In order to qualify, you need to set up a subsidiary corporation in Ireland. This means that there will be a legally-defined branch of the company in Ireland that is owned by the American company. We’ll call this new company Irish-1.

That doesn’t get the company off the hook, though, because Ireland still taxes.

So, the company sets up a subsidiary of the Irish company in Bermuda, which has no corporate tax rate, for some reason. We’ll call this company Berm-1.

Here’s the catch: in order to run this scheme, the company needs to have intellectual property, which effectively limits it to companies in the pharmaceutical and technology industries.

Okay, so the American Company, develops some new bit of intellectual property (IP). It assesses the value of that IP at $1 dollar and sells it to Berm-1. Berm-1 increases the value of the IP and licenses it to Irish-1. Because it’s based in Bermuda, there’s no tax charged, even though the IP went up in value.

Irish-1 then sells the product based on the IP in Europe. It takes the cash it makes from the sale and uses it to pay a royalty to Berm-1, from which it had licensed the IP. Since all of the money it makes is charged in royalties by Berm-1, it doesn’t profit, which means that Ireland doesn’t take any money in taxes save a withholding tax for money sent out of the country.

Berm-1 then holds onto the money, earning interest and creating a rainy-day fund, or loans it back to other branches original American company.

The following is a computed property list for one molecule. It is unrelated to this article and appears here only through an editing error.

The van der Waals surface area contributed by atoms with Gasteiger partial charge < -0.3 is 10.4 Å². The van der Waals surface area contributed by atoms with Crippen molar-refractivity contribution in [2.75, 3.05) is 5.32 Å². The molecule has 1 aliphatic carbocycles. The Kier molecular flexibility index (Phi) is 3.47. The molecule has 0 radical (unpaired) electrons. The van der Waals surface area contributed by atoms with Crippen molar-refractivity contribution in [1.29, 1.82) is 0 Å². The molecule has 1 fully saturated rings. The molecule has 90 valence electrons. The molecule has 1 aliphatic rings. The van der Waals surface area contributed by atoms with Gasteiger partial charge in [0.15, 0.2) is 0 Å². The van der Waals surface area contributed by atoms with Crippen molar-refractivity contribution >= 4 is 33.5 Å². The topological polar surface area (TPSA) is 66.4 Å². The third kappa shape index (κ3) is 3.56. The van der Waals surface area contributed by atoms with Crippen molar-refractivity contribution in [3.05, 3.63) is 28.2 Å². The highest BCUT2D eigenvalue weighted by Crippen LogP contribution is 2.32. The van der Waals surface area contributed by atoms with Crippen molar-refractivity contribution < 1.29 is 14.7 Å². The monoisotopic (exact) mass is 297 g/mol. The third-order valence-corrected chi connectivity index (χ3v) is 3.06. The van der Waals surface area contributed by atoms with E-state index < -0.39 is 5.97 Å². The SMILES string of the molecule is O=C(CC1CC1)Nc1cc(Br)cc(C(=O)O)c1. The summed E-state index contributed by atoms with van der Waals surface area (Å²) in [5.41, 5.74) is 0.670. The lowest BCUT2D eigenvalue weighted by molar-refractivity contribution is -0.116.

This is the essence of the Double Irish arrangement, but it can be taken a step further to avoid withholding taxes that would be paid on the royalties from Ireland to Bermuda. This is called a Double Irish arrangement with a Dutch Sandwich, and, unsurprisingly enough, it is put in place by setting up two more companies.

The first new company is set up in the Netherlands, as it does not charge withholding taxes on transfers from Ireland. Instead of sending the royalties directly from Ireland to Bermuda, they first pass through the company in the Netherlands, before routing to a new company in Ireland.

This new Irish company is registered in Ireland, but it’s a subsidiary of Berm-1, and thus in the eyes of the Irish government, a Bermudian company, which will not be charged Irish taxes. Thus, transferring the money to Bermuda is free.

Consequently, the company pays no taxes in the U.S., either, because Irish-1 and the company in the Netherlands didn’t have any profits. The second Irish company, while having profits, is a subsidiary of the first, under some weird tax rules makes it the same company in the eyes of the tax authorities. Because Irish-1 is an Irish corporation, it doesn’t pay U.S. taxes.

Well, until now. As I said at the beginning of the article, the new tax plan levies tax on overseas cash held by subsidiaries of U.S. companies. It was a good run while it lasted.

And, maybe after seeing all the work required to create this arrangement, you see why it’s mostly companies that take the time and spend the money to abuse the tax law. It seems like a monumental pain in the butt to both figure out and execute.